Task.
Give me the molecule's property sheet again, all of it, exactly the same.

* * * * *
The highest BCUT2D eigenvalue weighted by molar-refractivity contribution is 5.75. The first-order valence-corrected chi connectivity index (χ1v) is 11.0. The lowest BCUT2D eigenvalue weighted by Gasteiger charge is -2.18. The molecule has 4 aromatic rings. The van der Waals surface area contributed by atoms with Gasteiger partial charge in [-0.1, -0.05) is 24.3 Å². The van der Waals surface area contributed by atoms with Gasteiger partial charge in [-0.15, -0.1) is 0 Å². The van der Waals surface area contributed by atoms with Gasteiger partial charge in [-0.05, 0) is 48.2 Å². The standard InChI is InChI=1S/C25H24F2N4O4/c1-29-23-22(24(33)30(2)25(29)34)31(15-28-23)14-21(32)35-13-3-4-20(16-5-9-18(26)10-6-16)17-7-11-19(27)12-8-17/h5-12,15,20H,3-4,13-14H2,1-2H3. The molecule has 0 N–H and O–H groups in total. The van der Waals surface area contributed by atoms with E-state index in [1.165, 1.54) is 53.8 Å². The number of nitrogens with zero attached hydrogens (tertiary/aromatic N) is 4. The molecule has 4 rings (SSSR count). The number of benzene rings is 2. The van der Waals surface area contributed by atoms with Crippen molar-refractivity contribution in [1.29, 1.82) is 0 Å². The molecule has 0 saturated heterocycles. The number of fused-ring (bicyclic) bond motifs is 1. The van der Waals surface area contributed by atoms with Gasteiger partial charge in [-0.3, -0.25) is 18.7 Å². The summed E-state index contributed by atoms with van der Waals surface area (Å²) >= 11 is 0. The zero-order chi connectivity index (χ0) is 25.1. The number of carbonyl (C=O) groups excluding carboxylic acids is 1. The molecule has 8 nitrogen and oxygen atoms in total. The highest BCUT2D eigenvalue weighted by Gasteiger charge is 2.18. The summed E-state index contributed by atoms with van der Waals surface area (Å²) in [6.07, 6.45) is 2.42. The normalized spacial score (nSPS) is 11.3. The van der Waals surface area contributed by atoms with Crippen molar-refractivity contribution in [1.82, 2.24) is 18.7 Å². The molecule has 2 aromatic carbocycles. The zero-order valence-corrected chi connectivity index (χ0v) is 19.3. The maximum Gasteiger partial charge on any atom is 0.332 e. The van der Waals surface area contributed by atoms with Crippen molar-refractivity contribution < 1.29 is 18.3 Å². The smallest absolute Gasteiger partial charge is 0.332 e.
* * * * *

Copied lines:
The highest BCUT2D eigenvalue weighted by molar-refractivity contribution is 5.75. The first-order valence-corrected chi connectivity index (χ1v) is 11.0. The lowest BCUT2D eigenvalue weighted by Gasteiger charge is -2.18. The molecule has 4 aromatic rings. The van der Waals surface area contributed by atoms with Gasteiger partial charge in [-0.1, -0.05) is 24.3 Å². The van der Waals surface area contributed by atoms with Gasteiger partial charge in [-0.15, -0.1) is 0 Å². The van der Waals surface area contributed by atoms with Gasteiger partial charge in [-0.05, 0) is 48.2 Å². The standard InChI is InChI=1S/C25H24F2N4O4/c1-29-23-22(24(33)30(2)25(29)34)31(15-28-23)14-21(32)35-13-3-4-20(16-5-9-18(26)10-6-16)17-7-11-19(27)12-8-17/h5-12,15,20H,3-4,13-14H2,1-2H3. The molecule has 0 N–H and O–H groups in total. The van der Waals surface area contributed by atoms with E-state index in [1.165, 1.54) is 53.8 Å². The number of nitrogens with zero attached hydrogens (tertiary/aromatic N) is 4. The molecule has 4 rings (SSSR count). The number of benzene rings is 2. The van der Waals surface area contributed by atoms with Crippen molar-refractivity contribution in [1.29, 1.82) is 0 Å². The molecule has 0 saturated heterocycles. The number of fused-ring (bicyclic) bond motifs is 1. The van der Waals surface area contributed by atoms with Gasteiger partial charge in [-0.3, -0.25) is 18.7 Å². The summed E-state index contributed by atoms with van der Waals surface area (Å²) >= 11 is 0. The zero-order chi connectivity index (χ0) is 25.1. The number of carbonyl (C=O) groups excluding carboxylic acids is 1. The molecule has 8 nitrogen and oxygen atoms in total. The highest BCUT2D eigenvalue weighted by Gasteiger charge is 2.18. The summed E-state index contributed by atoms with van der Waals surface area (Å²) in [6.07, 6.45) is 2.42. The normalized spacial score (nSPS) is 11.3. The van der Waals surface area contributed by atoms with Crippen molar-refractivity contribution in [1.82, 2.24) is 18.7 Å². The molecule has 2 aromatic carbocycles. The zero-order valence-corrected chi connectivity index (χ0v) is 19.3. The maximum Gasteiger partial charge on any atom is 0.332 e. The van der Waals surface area contributed by atoms with Crippen molar-refractivity contribution < 1.29 is 18.3 Å². The smallest absolute Gasteiger partial charge is 0.332 e.